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Internet router company: Fritz! Box manufacturer AVM has to pay a hefty fine

Internet router company: Fritz! Box manufacturer AVM has to pay a hefty fine
Internet router company: Fritz! Box manufacturer AVM has to pay a hefty fine

Fritz! boxes are present in many households, and the electronics are used to provide good Internet connections at home. The technology is not cheap. Was the pricing fair?

The Federal Cartel Office has imposed a large fine on the Fritz! Box manufacturer AVM. The Berlin-based company must pay almost 16 million euros for vertical price fixing with six electronics retailers, the Federal Cartel Office in Bonn announced. “We accuse AVM of having restricted the free setting of prices when selling its products to end consumers for years,” explained Cartel Office chief Andreas Mundt. The company had worked to restrict price competition with end consumers. “With the fines imposed, the Federal Cartel Office is sending a clear signal that violations of the ban on price fixing will not be tolerated.” The proceedings were terminated by agreement with the company – this means that AVM wants to pay and will not appeal.

The Berlin-based company had 890 employees and a turnover of 580 million euros last year, but did not disclose its profits. The German company, founded in 1986, sells routers, repeaters, telephones and smart home products such as digitally controllable heating controls and lights; the brand for this is called “Fritz!”

According to the findings of the competition authorities, AVM employees had not only discussed purchase prices with the electronics retailers, but had also coordinated the end-user prices and their increase. AVM employees had continuously monitored the end-user prices of Fritz! products in the electronics stores, using special software. According to the Federal Cartel Office, after AVM intervened, the retailers increased the end-user prices “in many cases” or promised to do so. After an anonymous tip-off and further tips from the market, the Federal Cartel Office initiated proceedings, and a search was carried out at AVM in February 2022.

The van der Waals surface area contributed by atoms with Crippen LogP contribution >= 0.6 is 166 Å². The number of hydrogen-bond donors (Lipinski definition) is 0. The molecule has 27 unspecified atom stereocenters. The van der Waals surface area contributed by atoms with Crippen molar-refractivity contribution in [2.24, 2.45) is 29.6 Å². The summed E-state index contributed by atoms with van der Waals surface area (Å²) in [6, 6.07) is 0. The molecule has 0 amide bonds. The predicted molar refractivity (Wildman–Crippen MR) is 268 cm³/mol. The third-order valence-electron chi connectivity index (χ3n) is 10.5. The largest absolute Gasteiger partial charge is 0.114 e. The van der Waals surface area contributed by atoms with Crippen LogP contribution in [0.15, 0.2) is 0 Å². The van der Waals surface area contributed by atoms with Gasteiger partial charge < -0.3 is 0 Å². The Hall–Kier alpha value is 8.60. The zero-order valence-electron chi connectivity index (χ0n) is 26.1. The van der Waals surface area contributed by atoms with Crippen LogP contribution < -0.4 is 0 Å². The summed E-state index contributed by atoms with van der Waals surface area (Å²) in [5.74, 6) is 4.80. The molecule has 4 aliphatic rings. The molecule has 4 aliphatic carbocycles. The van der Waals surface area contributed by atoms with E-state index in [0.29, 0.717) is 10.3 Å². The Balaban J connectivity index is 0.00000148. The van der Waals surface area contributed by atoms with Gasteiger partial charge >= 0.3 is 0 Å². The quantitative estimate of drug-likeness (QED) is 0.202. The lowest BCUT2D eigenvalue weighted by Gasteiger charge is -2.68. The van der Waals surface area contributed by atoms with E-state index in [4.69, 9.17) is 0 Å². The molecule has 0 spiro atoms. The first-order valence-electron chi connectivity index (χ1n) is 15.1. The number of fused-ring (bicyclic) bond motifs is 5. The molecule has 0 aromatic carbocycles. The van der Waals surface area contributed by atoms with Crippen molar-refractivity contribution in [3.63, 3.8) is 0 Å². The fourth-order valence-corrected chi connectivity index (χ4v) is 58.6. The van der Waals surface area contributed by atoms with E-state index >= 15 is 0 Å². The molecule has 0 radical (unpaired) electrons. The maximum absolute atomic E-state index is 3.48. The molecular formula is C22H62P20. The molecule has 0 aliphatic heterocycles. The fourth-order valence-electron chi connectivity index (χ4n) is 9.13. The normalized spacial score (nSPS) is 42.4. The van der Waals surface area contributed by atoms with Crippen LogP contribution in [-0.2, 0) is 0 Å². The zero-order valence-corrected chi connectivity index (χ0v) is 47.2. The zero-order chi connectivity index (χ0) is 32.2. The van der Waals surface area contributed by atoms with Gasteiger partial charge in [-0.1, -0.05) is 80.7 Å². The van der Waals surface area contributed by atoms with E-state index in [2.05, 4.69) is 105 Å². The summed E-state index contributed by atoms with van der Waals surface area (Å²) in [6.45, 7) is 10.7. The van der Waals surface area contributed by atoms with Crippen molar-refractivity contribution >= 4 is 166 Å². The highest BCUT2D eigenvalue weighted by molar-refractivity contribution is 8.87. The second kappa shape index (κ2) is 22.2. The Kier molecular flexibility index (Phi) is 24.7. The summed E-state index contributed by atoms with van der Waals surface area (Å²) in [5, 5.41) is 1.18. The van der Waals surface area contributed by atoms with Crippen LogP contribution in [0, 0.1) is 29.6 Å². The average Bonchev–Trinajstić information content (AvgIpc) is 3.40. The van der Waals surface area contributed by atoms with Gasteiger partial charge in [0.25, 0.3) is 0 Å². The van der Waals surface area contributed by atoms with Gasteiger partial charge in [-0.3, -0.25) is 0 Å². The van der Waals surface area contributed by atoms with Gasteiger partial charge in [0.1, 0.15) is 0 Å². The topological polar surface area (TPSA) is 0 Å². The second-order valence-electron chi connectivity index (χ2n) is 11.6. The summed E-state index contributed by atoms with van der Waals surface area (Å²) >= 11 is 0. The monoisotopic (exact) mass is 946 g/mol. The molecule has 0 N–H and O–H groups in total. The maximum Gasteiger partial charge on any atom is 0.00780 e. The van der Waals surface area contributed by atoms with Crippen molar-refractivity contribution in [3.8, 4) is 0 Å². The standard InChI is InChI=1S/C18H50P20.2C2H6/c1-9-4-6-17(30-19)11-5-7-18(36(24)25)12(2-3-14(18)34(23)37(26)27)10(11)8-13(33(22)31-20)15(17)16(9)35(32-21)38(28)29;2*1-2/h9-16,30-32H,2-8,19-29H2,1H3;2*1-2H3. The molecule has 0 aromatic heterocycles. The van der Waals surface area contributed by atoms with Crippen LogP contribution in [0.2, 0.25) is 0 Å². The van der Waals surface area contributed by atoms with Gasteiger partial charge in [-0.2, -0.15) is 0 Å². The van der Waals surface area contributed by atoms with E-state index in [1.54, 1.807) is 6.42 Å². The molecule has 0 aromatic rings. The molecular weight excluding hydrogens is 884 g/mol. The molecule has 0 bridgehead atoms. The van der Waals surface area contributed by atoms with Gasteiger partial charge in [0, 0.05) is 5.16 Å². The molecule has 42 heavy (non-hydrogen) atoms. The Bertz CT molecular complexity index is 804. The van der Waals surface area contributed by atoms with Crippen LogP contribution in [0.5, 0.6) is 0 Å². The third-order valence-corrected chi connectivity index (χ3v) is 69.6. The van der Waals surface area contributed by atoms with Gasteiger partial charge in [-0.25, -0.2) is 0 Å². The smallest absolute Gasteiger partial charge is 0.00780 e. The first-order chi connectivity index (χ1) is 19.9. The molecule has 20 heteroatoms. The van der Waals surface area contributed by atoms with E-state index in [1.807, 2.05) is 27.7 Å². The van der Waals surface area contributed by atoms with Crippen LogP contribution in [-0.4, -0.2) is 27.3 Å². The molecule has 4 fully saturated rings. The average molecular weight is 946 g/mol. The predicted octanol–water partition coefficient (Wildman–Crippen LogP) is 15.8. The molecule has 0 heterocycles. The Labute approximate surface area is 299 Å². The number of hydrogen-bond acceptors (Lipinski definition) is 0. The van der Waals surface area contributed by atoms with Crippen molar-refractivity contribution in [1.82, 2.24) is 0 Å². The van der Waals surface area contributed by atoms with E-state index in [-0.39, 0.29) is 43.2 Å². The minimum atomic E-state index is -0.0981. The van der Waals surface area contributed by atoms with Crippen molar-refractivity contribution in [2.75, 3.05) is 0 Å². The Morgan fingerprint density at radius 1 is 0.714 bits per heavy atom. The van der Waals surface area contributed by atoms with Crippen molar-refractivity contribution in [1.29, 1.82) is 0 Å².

Company regrets “irritation”

After the decision to impose the fine, AVM announced that it had supported brick-and-mortar retail in a rapidly changing market “so that it remains competitive with the growing online trade”. Smaller retailers had been able to purchase products at low purchase prices for their advice-intensive brick-and-mortar retail. Online sales were not planned under these conditions. “In the opinion of the Federal Cartel Office, this was not permissible in this form – it should be left to the market to decide which retailers remain and which do not,” the company said in a statement. “The management of AVM regrets if the procedure has led to irritation.” In their view, it is crucial that consumers were not disadvantaged. “The products were consistently available in stores at advantageous prices,” AVM said.

Source: Stern

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